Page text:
Yes we do.- PA 314 states that a person who defends himself (or in defense of another individual) with deadly force or less than deadly force anywhere he has a right to be is immune from civil liability for damages. PA 312 provides attorney fees to a defendant if a civil suit is filed and the court determines that the defendant is immune from civil liability under PA 314.
    Unfortunately, you have posted in the Wisconsin forum. For better or worse, Michigan law is not the "law of the land" in Wisconsin.
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    Quote Originally Posted by BROKENSPROKET View Post
    I aggree with you, but Hubert Hoffman says that AB69 is barely worth the paper its printed on.
    I agree with Brokensproket and others that this is a big improvement over prior self defense law in WI.

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    Quote Originally Posted by bnhcomputing View Post
    Without stand your ground, it's barely worth the paper it's printed on. This isn't a BIG step at all, it's a very tiny one.
    I could not agree more. With that being said it 235 years to get in this country where we are at today, it will probably take that and then some to get back to a nation that cherish liberties and freedom.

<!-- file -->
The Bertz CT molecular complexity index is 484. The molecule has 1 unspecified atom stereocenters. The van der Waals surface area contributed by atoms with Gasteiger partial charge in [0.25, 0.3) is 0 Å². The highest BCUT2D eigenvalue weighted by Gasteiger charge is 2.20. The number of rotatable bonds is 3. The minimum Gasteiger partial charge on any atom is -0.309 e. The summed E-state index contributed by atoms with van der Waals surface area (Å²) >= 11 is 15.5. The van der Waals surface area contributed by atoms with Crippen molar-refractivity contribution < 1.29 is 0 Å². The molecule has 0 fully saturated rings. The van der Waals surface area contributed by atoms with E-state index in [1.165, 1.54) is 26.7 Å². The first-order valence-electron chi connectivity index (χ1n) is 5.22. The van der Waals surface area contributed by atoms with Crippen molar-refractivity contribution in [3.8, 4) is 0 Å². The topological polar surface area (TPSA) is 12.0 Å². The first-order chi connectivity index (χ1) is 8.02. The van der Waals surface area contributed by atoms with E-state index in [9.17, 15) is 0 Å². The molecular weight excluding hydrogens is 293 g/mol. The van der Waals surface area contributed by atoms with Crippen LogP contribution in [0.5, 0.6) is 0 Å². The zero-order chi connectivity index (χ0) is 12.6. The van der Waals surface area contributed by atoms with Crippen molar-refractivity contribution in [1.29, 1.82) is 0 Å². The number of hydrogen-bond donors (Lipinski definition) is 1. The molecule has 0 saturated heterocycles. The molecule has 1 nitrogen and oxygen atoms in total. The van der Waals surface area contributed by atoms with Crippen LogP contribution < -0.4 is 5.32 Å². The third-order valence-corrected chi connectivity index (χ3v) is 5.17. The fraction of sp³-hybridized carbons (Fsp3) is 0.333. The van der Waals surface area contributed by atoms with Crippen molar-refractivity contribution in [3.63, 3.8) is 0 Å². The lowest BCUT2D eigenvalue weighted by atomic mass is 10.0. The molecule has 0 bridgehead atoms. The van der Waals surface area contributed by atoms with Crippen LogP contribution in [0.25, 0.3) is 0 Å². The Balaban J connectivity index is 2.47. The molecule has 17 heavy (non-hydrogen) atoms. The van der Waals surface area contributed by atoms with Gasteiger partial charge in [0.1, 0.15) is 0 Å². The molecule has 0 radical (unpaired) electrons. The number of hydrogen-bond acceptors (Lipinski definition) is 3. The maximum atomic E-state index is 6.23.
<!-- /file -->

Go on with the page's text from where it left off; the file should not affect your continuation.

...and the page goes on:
Last edited by johnny amish; 12-01-2011 at 11:19 PM.
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    Regular Member detroit_fan's Avatar
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    Quote Originally Posted by scm54449 View Post
    Unfortunately, you have posted in the Wisconsin forum. For better or worse, Michigan law is not the "law of the land" in Wisconsin.
    I was replying to davegran asking if Michigan residents had civil immunity. When I said "we" I was referring to MI residents, sorry if I was not clear.

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    There was no duty to retreat before this new law.............

    So, they changed what now?

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    Nutczac: I agree. There never has been a statute that requires that a person retreat from danger. The closest any come is the statement in the defense of self or others statute that implies that the minimum force required to defuse the situation should be used. That statement is of course subjective. The only thing that specific "stand your ground" language in AB69 would have brought to the table is not needing to prove we or a third party was in imminent danger of death or great bodily harm. There would be a presumption of innocense.